"When you are performing in these tournaments, it gives you a lot of confidence, and the wealth of experiences that everyone can then bring back to the England side is obviously magnified," he added. "It's a really good feather in the cap of English cricket to see English cricketers in demand to play in the world's premier T20 tournament. That shows the improvements we've made, and how we are developing fantastic T20 and white-ball cricketers, so long may that continue."
However, having been forced to miss a large portion of England's white-ball summer due to his involvement in the Test bubble, and with further divisions of resources anticipated for future series as international cricket navigates a path through the pandemic, Buttler acknowledges that England's eventual first XI may not be as well-tuned as they were going into last year's World Cup, following four years of explicit preparation.
"It's no coincidence," he said. "The time, energy and effort put into 50-over cricket brought it to a par with Test cricket. We put a lot of resources into it and we saw the results, and that should be the same with T20 cricket. The guys have put it on a high priority, and I imagine if they need to be rested from a format, it may be 50-over cricket for a little bit while T20 takes precedence.
"The guys can get a lot of game time in in T20 from franchise tournaments, but what's really important, leading into two World Cups, is that when we have England international T20s, we need to be playing our strongest team. Through the 50-over World Cup, we had a really settled side, everyone knew their roles, everyone had played together for a long period of time, and we need that in this in the T20 side as well."
A further complication for England's World Cup preparations comes in the top-heavy nature of their batting resources, with Buttler one of many squad members alongside Bairstow, Jason Roy, Dawid Malan and Tom Banton - currently on the bench at KKR - whose preference on the franchise circuit would be to open the batting rather than slip into the middle order where they might be forced to feature for England.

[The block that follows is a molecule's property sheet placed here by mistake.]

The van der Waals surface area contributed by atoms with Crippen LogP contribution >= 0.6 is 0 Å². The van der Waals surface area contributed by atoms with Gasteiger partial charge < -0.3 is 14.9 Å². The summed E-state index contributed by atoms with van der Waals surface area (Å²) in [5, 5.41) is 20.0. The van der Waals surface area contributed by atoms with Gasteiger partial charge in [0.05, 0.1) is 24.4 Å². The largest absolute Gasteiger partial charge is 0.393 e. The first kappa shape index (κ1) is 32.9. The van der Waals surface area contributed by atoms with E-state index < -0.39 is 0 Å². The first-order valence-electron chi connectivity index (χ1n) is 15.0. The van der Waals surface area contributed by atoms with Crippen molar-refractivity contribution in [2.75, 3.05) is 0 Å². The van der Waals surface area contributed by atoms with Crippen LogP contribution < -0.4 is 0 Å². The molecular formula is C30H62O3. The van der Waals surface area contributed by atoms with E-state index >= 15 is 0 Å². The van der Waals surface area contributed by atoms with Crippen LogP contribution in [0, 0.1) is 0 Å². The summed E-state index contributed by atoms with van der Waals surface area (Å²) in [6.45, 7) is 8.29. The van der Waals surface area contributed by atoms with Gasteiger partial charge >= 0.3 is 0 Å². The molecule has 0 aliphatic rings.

"We've probably got seven guys who would love to open the batting," Buttler said, "When they play in different franchises they may open the batting, and that's no bad thing either, but it is advantageous to be exposed to the role [they will play for England].
"Some players may individually ask certain franchises, 'I want to be a number x, y, z' because it suits that person's development for England. But those franchises are going to be desperate to win their tournament as well, so there will be some fluctuations.
"But we're looking forward to the World Cups. We've got a really strong T20 squad of players to select from, and lots of time now before those tournaments take place."
Watch on Sky Sports as Rajasthan Royals take on Royal Challengers Bangalore in their next match of the IPL on Saturday, October 3